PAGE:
BOOKS: Sometimes it can take a lifetime to find that one great love

"Getting to Grace" by Lee Barber (Touch Point Press, 350 pages, $16.99)

caption arrowCaption
"Getting to Grace" by Lee Barber (Touch Point Press, 350 pages, $16.99)

The other day someone asked me: “Vick, have you read any good romance novels lately?” I’m not certain it was a serious question, but I responded instantly by saying: “Yes, actually, I did, a book by a writer from the Dayton area named Lee Barber. The title is “Getting to Grace” and it is superb.”

The romance genre is immensely popular. I spoke to Lee Barber recently. She told me that many years ago someone gave her a romance novel. Initially she wasn’t that interested, Then she started reading it and realized she had been missing out. She really liked it.

In 1998 she wrote a romance novel of her own. She showed the manuscript to her daughter who encouraged her to seek out a publisher. It was a long journey. Along the way she got an agent, completely rewrote the book, and then found a publisher.

“Getting to Grace” opens in 1955 as Grace, a 19 year-old college student goes to the small town of Wood Grove, Ohio to interview for a job opening. A best-selling author named Nick Mason had inherited a decaying mansion set on a large acreage at the edge of town. He was looking for someone to manage his affairs there.

ExploreSmithsonian curator has Dayton-area roots

Mason envisions an artistic community. He hires Grace. Little does she know that she’ll be involved there for quite some time, decades. Right before she meets Mason she has a chance encounter with Sam, a man who hopes to court her.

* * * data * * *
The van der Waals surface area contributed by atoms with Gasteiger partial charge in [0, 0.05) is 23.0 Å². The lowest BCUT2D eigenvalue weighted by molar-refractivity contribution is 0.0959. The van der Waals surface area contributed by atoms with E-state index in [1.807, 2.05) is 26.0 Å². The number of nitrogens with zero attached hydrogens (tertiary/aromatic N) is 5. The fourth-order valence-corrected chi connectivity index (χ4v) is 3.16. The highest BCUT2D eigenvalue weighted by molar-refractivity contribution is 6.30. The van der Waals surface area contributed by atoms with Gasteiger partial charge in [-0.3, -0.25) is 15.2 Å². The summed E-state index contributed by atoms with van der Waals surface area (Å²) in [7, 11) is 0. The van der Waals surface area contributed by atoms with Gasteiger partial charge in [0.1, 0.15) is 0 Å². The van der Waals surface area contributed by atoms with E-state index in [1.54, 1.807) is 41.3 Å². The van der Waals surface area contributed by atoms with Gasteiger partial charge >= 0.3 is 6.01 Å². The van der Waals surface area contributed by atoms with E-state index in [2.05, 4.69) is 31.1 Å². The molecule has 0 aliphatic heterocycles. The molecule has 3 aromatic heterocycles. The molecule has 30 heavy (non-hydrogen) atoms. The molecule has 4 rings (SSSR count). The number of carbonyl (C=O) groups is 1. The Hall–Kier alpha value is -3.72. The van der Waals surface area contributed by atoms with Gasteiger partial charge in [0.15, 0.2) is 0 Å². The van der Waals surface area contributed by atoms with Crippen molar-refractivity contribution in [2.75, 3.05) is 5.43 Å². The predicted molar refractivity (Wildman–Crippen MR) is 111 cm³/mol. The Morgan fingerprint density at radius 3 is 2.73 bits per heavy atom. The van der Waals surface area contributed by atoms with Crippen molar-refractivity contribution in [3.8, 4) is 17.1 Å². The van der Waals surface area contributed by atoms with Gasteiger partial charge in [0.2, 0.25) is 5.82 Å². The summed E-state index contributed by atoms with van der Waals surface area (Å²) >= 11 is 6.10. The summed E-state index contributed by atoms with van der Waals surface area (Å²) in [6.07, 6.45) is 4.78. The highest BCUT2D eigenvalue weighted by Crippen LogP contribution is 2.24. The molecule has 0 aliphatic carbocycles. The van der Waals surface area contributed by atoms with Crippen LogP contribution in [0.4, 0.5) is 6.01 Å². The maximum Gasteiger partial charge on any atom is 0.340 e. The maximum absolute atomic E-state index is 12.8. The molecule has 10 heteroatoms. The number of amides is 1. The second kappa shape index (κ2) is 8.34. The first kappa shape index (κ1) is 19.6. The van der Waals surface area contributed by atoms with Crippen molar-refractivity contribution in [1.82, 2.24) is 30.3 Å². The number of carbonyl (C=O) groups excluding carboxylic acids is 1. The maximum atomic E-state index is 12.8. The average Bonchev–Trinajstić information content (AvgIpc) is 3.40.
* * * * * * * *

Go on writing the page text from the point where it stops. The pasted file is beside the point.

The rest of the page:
Sparks of attraction are struck: “He swiveled his stool in her direction. His eyes, blue like the sky, were spaced halfway between the top of his head and the bottom of his chin. She had never seen a more perfect face.” As we travel through the story Grace and Sam are often in close proximity but any chance for romance is quashed by Grace who seems unable to trust her feelings about him.

Sam persists. As time passes he becomes a prominent lawyer in the town. He never gives up on his dreams of someday being with her. He’s patient; he’s certain that if he keeps striving eventually they can be together.

Grace has to work through her emotional trauma before she can ever believe that she and Sam were meant to be. Barber builds the story gently, but inexorably. As Grace manages the estate she has to deal with her boss, the increasingly erratic and unpredictable writer.

There are plenty of peripheral characters who help move the story along. There’s the lecherous drunk who has designs on Grace. Loretta, her best friend, is a steadfast anchor for Grace. When Loretta experiences tragedies Grace is right there for her too, steady, strong, determined.

“Getting to Grace” is exquisitely rendered. The author delicately fans grand passions. They smolder for years. Grace and Sam will finally get together. We sense it. Lee Barber wasn’t in any hurry. Slowly, expertly, she guides readers to find that safe, calming emotional harbor that has beckoned to us from a distance for so many years.

Vick Mickunas of Yellow Springs interviews authors every Saturday at 7 a.m. and on Sundays at 10:30 a.m. on WYSO-FM (91.3). For more information, visit www.wyso.org/programs/book-nook. Contact him at vick@vickmickunas.com.

About the Author